September 26, 2010


Ed Miliband: You thought fighting your brother was tough. That was the easy bit (Andrew Rawnsley, 9/26/10, The Observer)

Congmiserations, Ed Miliband. Given the mix of opportunity and peril that faces you, it seems right to offer both congratulations and commiserations. You have just become the 10th postwar leader of the Labour party. It is a sobering thought that only five of them (Attlee, Wilson, Callaghan, Blair and Brown) became prime minister; only three (Attlee, Wilson and Blair) won elections; and just one (Blair) managed to secure more than a single term with a decent parliamentary majority. After being removed from office, Labour tends to spend a long time out of power: after 1951, 13 long years; after 1979, 18 even longer years; after 2010… Well, that is now in your hands.

Ed Miliband, radical with a feel for Labour's soul (Agence France-Presse, 9/26/10)

Ed Miliband, the new leader of Britain's opposition Labour, has shot up the ranks to win over the party with his progressive radical prescription for restoring it to power.

Ed Miliband emerged as a serious player since serving as energy and climate change secretary in the former Labour government, becoming a popular figure with the party's grassroots left-wing supporters. [...]

The son of Ralph Miliband, one of the foremost Marxist theorists of the 20th century, the Londoner now faces the challenge of remolding Labour into an election-winning force following its defeat in the May general election. [...]

He is more left-leaning than his brother David and considers himself a progressive, radical modernizer. His campaign was based on reaching out to Labour's core working-class supporters and earned the backing of six trade unions - three times more than any other candidate. "The party needs to rediscover the radicalism that drives our progressive mission as the most powerful transformative force for good in our society," he said during his campaign. He urged Labour to become "the idealists again in British politics."

By choosing Ed Miliband, Labour has handed David Cameron the next election: Labour chose to be soothed by Ed Miliband rather than challenged by David, and it will suffer the consequences (Matthew d'Ancona, 9/25/10, Daily Telegraph)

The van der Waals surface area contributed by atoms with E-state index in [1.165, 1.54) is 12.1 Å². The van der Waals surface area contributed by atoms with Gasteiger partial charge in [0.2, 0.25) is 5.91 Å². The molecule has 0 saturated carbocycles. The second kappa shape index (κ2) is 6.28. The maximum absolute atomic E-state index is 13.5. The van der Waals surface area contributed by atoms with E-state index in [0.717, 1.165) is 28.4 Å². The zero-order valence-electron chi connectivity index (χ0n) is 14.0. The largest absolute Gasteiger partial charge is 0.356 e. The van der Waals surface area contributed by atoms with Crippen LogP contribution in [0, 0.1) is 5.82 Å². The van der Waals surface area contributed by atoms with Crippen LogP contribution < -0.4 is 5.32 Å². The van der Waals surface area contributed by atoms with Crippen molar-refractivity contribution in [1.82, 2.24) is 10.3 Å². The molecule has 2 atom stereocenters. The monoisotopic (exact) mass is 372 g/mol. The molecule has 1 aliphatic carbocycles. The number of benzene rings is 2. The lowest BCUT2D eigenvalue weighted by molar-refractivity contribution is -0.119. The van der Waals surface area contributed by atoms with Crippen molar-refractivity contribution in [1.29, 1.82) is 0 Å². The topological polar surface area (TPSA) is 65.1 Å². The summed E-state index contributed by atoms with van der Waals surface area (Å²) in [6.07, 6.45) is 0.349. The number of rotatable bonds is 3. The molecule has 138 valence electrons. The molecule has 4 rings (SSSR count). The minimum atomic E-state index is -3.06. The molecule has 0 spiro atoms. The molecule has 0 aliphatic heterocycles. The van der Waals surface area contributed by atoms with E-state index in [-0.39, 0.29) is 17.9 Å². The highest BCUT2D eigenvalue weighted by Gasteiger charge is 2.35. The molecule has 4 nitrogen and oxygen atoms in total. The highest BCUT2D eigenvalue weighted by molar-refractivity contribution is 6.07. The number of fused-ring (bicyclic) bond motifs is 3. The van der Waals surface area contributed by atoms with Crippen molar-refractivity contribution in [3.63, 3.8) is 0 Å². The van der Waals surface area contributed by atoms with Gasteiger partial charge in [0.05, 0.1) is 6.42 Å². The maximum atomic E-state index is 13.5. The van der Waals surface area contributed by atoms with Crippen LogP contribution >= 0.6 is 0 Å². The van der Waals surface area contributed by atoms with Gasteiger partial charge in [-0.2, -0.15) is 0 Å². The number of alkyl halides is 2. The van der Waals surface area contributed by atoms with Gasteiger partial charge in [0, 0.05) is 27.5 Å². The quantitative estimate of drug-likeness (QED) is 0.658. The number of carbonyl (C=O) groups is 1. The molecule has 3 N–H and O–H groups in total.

The last time Labour held an internal election of such consequence and such closeness, it opted for sanity rather than for demotic irrelevance. In 1981, Denis Healey defeated Tony Benn for the deputy leadership – "by the hair of my eyebrow", as he puts it in his memoirs – scraping to victory by 50.426 per cent against 49.574 per cent. That contest marked the beginning of the long, long fightback against the Left that was to lead in turn to Neil Kinnock's reforms, and Tony Blair's aggressive modernisation.

Yesterday, in Manchester, the tide turned once more. Ed Miliband is no Tony Benn (although he was backed by him). But the symmetry is precise in this sense. In September 1981, Labour chose to stay in contention. In September 2010, it chose comfort. In 1981, it remembered – just – that its ultimate responsibility was to the electorate. Yesterday, the party chose to please itself. [...]

Why am I so sure that the new Labour leader is an election loser? Because he was chosen on a false prospectus, or rather one founded on collective delusion. The party somehow convinced itself that it had found its own Obama, a supposed visionary who would draw a line under the Blair-Brown era and build a new progressive coalition of voters. Miliband's genius in the campaign was to make the retro seem new and exciting, to make tribal introspection seem bold and outward-reaching. He spoke of "renewal" and a fresh start. Yet his impulse was always to make Labour feel good about itself and its core instincts, and to blame election defeat on the sort of things Labour activists hate (inequality, the Iraq war, New Labour's cosying up to the financial sector).

He successfully misrepresented his brother as the puppet of the "Labour establishment". But he himself wrote the party's (dire) election manifesto this year, and was before that a key adviser to Gordon Brown and member of his Cabinet. His most vocal supporters include Kinnock and his former deputy, Roy Hattersley, which tells you a lot about where on Labour's ideological spectrum Miliband's heart really lies.

The Thatcher of the Left - or Kinnock Mk2?: Why the unions and the Tories are delighted Ed Miliband has won (James Forsyth, 26th September 2010, Daily Mail)
[I]t is Ed’s willingness to indulge the party that worries many of the Blairite old guard, the people who took Labour from 18 years of Opposition to three consecutive Election victories.

They worry that Ed’s commitment to, as he puts it, ‘never leave the party behind’ means that he’ll never challenge it. That – in the words of Alastair Campbell – he’ll make ‘the party feel OK about losing’.

The attacks on Ed Miliband from the Blairite old guard have been so strident because they fear what he represents – the end of the New Labour project.

They are right. He heralds a distinct move to the Left.

Ed Miliband is not a politician searching for the centre ground. Instead, he is an ideological Left-winger. He wants higher taxes, more spending and more regulation.

As with the Democrats after 8 years of Bill Clinton and the GOP after 8 of W, the trauma of wielding power as a popular Third Way party was just too much for Labour, so they reverted to their Second Way atavism. Inevitably, after a period in the wilderness they'll return to "modernization" or "neo-liberalism" or "Blairism" or "New Labourism" or whatever they feel they need to call it, if/when the Tories turn on David Cameron and his Thatcherism/Blairism in their turn.

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Posted by Orrin Judd at September 26, 2010 8:20 AM
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